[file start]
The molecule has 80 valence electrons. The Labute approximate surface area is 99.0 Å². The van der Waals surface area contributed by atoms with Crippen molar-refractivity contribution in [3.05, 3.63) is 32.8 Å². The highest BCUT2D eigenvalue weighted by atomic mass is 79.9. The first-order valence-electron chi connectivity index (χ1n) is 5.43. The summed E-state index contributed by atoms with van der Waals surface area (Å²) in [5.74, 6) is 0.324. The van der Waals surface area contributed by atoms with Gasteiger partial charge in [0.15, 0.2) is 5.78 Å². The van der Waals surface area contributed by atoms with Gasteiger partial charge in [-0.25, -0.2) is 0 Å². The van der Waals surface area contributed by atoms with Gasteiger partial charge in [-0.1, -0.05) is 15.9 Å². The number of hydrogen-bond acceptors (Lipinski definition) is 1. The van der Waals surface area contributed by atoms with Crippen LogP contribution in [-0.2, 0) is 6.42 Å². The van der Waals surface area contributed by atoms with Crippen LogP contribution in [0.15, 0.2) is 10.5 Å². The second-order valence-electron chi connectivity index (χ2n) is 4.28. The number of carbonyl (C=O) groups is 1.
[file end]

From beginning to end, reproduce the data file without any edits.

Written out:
The molecule has 80 valence electrons. The Labute approximate surface area is 99.0 Å². The van der Waals surface area contributed by atoms with Crippen molar-refractivity contribution in [3.05, 3.63) is 32.8 Å². The highest BCUT2D eigenvalue weighted by atomic mass is 79.9. The first-order valence-electron chi connectivity index (χ1n) is 5.43. The summed E-state index contributed by atoms with van der Waals surface area (Å²) in [5.74, 6) is 0.324. The van der Waals surface area contributed by atoms with Gasteiger partial charge in [0.15, 0.2) is 5.78 Å². The van der Waals surface area contributed by atoms with Gasteiger partial charge in [-0.25, -0.2) is 0 Å². The van der Waals surface area contributed by atoms with Gasteiger partial charge in [-0.1, -0.05) is 15.9 Å². The number of hydrogen-bond acceptors (Lipinski definition) is 1. The van der Waals surface area contributed by atoms with Crippen LogP contribution in [-0.2, 0) is 6.42 Å². The van der Waals surface area contributed by atoms with Crippen LogP contribution in [0.15, 0.2) is 10.5 Å². The second-order valence-electron chi connectivity index (χ2n) is 4.28. The number of carbonyl (C=O) groups is 1.